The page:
“We have a credibility issue and a transparency issue,” Demmer said. “The administration needs to be more forthcoming with information for both Republicans and Democrats in the legislature. And if they’re not going to be forthcoming, we need to use the power of the legislature to demand those answers.”
His beef is with the House Speaker.
* The Tribune editorial board wants a crackdown on AFSCME…
For all of Pritzker’s use of unilateral executive orders and emergency rules, he can’t claim his hands are tied with AFSCME. He has options. He needs to apply them.
The board did not actually explain those options.
* Greg Hinz…
A second item worth watching is Pritzker’s upcoming new budget. Despite his decision not to raise the current flat income tax, there’s still a lot of budget detail we don’t know, notably whether Congress will come to the state’s aid with a big check from President Joe Biden’s pending $1.9 trillion COVID relief bill. If Biden delivers, Pritzker will be able to breathe much easier. If not, some distasteful spending cuts and other revenue enhancers are on the way.
Of course, Pritzker could have avoided much of this nastiness if he’d acted like the bean-counting businessman he is and moved to slash overly rich state pensions, one way or another. But that, sadly, does not appear to be in the cards.
Which path to slashing benefits would that be?
One way or another, the budget will get done before the new fiscal year begins July 1, but probably not without the usual gimmicks that will make it looked balanced on paper.
No one should envy the challenge facing the governor. He’s got a tough job. Then again, he’s getting what he asked for — good and hard.
* From Jordan Abudayyeh…
Republicans fought against the fair tax to protect millionaires and billionaires from paying their fair share and took the best option to balance the state’s budget off the table. The Governor has presented more than $700 million in budget cuts, yet Republicans have offered no solutions to the fiscal challenges facing the state because, by their own admission today, Republicans don’t believe it is their responsibility to present their ideas to balance the budget. It’s going to take a lot more than empty rhetoric to rebuild the state’s economy after this devastating pandemic and the Governor welcomes Republicans to present their realistic ideas, so the state can balance the budget in a bipartisan fashion.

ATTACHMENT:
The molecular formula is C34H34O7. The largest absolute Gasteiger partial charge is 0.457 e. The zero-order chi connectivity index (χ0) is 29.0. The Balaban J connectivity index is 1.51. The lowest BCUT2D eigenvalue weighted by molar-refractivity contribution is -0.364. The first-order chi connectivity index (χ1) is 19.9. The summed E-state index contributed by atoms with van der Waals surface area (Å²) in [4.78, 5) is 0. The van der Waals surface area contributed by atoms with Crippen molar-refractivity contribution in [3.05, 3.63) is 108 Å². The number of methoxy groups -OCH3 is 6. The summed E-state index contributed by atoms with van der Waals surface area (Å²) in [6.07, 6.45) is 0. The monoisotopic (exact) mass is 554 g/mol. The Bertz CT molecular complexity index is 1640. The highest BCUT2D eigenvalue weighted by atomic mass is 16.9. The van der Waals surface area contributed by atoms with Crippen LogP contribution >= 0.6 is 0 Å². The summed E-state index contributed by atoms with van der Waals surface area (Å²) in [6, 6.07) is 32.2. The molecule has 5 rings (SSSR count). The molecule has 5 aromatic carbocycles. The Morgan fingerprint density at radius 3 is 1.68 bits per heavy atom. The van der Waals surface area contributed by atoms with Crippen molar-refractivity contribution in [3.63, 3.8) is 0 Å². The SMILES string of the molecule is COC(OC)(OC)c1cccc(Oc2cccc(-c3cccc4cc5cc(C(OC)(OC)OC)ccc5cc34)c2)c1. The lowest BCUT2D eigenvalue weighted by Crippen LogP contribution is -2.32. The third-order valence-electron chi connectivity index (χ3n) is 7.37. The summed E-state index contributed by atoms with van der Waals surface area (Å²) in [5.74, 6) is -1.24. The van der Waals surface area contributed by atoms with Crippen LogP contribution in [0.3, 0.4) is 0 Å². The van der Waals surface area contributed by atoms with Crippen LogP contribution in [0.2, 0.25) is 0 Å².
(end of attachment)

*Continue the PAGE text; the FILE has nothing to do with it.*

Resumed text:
Their real job is to lob verbal grenades at this point. It’s not like they’ve been invited to the budget table as equals, after all.
The transparency and process arguments made by House Republicans are rooted in willful ignorance of the many ways the Governor’s Office communicates budget related matters to the General Assembly.
Attached is a breakdown of cuts that has been publicly available since December and below is the press release announcing the cuts.
An outline of federal dollars sent to Illinois and how they were spent is on pages 4-6. These reports were provided to the General Assembly’s Legislative Budget Oversight Committee:
After the budget was passed in May 2020, GOMB posted this document outlining how lawmakers appropriated the federal dollar in the budget:
The attachment is here.
* The Blue Collars Job Act in a pandemic: What it means for Illinois’ budget